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The ITER Project, which Director-General Motojima presented as "innovation itself," was the focus of strong interest last weekend at the Rencontres Economiques in Aix-en-Provence.
One Prime Minister (Italy's Mario Monti); one former French President (Valéry Giscard d'Estaing); a US Supreme Court Justice (Stephen Breyer); a European Commissioner (Michel Barnier); several World Bank executives; high-profile university professors; a number of international CEOs; the Director-General of ITER ... all were gathered in Aix-en-Provence last weekend to participate in the Rencontres Économiques, an international forum aiming to promote a better understanding of global economic challenges and "to reflect on the actions that will influence the future of human society."

One of the main themes discussed this year: Innovation. What creates favourable conditions for innovation? Which innovations are most likely to succeed? Can society impulse innovation? The ITER Project, which Director-General Osamu Motojima presented as "innovation itself," was quite naturally the focus of strong interest from the participants.

As explained in the documentation distributed to the audience, fusion research in general and ITER in particular have been a major booster for innovation. The complexity of the ITER design has already pushed a whole range of leading-edge technologies to new limits. Time and again, innovative technological solutions have been developed to address specific ITER challenges, solutions that have found applications well beyond the bounds of fusion technology.

There are already numerous examples of fusion spin-offs that are providing concrete solutions to real and current problems.
Already, superconductor R&D has led to significant spin-offs in magnetic resonance imaging; diagnostics developed for the study of plasma turbulence have found applications in advanced satellite thrusters; innovative techniques to bond carbon-fibre composites originally developed for tokamaks are now used in aerospace... even the clothing industry has benefitted from fusion spin-offs: the electronic looms that produce high added-value cloth and fabrics from computer-generated design owe much of their performance and reliability to the very micro-actuators that were developed for tokamak components.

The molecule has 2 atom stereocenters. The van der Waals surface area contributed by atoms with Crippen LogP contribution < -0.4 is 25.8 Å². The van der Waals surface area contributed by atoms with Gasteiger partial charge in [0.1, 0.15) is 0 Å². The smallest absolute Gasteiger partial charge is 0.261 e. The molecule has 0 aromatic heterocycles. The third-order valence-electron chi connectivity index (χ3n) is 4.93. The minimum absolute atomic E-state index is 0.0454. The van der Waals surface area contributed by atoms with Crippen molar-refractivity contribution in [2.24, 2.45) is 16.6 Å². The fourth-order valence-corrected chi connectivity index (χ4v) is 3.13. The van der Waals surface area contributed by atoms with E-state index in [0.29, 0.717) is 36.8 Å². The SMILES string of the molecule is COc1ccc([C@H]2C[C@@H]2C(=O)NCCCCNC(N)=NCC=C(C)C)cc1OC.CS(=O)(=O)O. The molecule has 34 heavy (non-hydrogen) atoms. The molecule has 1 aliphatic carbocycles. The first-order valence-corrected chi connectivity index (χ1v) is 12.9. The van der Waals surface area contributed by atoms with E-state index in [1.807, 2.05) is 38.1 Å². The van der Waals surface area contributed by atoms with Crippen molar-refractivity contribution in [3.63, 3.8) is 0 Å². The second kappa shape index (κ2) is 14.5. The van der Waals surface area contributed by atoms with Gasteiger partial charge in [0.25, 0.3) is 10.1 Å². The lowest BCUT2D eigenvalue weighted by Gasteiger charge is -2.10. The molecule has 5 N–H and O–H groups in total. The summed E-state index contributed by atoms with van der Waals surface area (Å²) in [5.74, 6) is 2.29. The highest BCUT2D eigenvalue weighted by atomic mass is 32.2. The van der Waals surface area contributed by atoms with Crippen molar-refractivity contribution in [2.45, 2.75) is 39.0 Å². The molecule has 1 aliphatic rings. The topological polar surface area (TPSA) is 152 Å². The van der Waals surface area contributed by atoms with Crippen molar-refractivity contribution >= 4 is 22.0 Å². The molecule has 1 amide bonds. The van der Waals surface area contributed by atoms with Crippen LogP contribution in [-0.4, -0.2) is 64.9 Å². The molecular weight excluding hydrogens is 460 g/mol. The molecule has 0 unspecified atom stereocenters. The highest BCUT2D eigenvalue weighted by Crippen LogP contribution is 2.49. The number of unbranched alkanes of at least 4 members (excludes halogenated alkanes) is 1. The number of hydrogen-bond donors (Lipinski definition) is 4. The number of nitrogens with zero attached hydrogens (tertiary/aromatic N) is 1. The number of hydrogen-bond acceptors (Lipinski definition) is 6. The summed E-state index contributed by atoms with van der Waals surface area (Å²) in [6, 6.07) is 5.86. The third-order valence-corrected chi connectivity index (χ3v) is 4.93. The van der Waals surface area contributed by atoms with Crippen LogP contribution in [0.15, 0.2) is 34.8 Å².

One of the most valuable innovations of ITER however, does not belong to the realm of science or technology. The collaboration between 34 nations in pursuit of one goal, Director-General Motojima stressed, "is creating a new culture standard." The ITER project is a strong testimony to human creativity and resourcefulness; it demonstrates daily that nations—when confronted with a global challenge—can pull together to establish a completely new model for international cooperation.

Click here to view DG Motojima's interview.
Another brochure about fusion spin-offs here.

Eleven-metre-deep trenches now crisscross the platform to accommodate 1.6 kilometres of concrete piping. Maximum diameter: 2.2 metres.
There was a time when the 42-hectare ITER platform was as flat as a pancake. Now, as work progress on the deep underground drainage network, the landscape is in some areas reminiscent of a World War I battlefield.

Eleven-metre-deep trenches now crisscross the platform to accommodate 1.6 km of concrete piping. These pipes, measuring up to 2.2 metres in diameter, will collect rainwater from the platform buildings, roads and trenches.

A branch of the underground network has been designed to evacuate the overflow of a "centennial rain" — extreme rainfall that, statistically, occurs only once every century, but that can lead to water flow estimated at 17.8 m³ per second.

Based on this estimate, a safety margin of approximately 20 percent has been applied to the calculation of ITER's underground rainwater network, which has been dimensioned for a flow of 21.5 m³ per second.

The whole network connects to the storm basins located at the southwest corner of the site through an underground network that was put in place by Agence Iter France during the site preparation phase.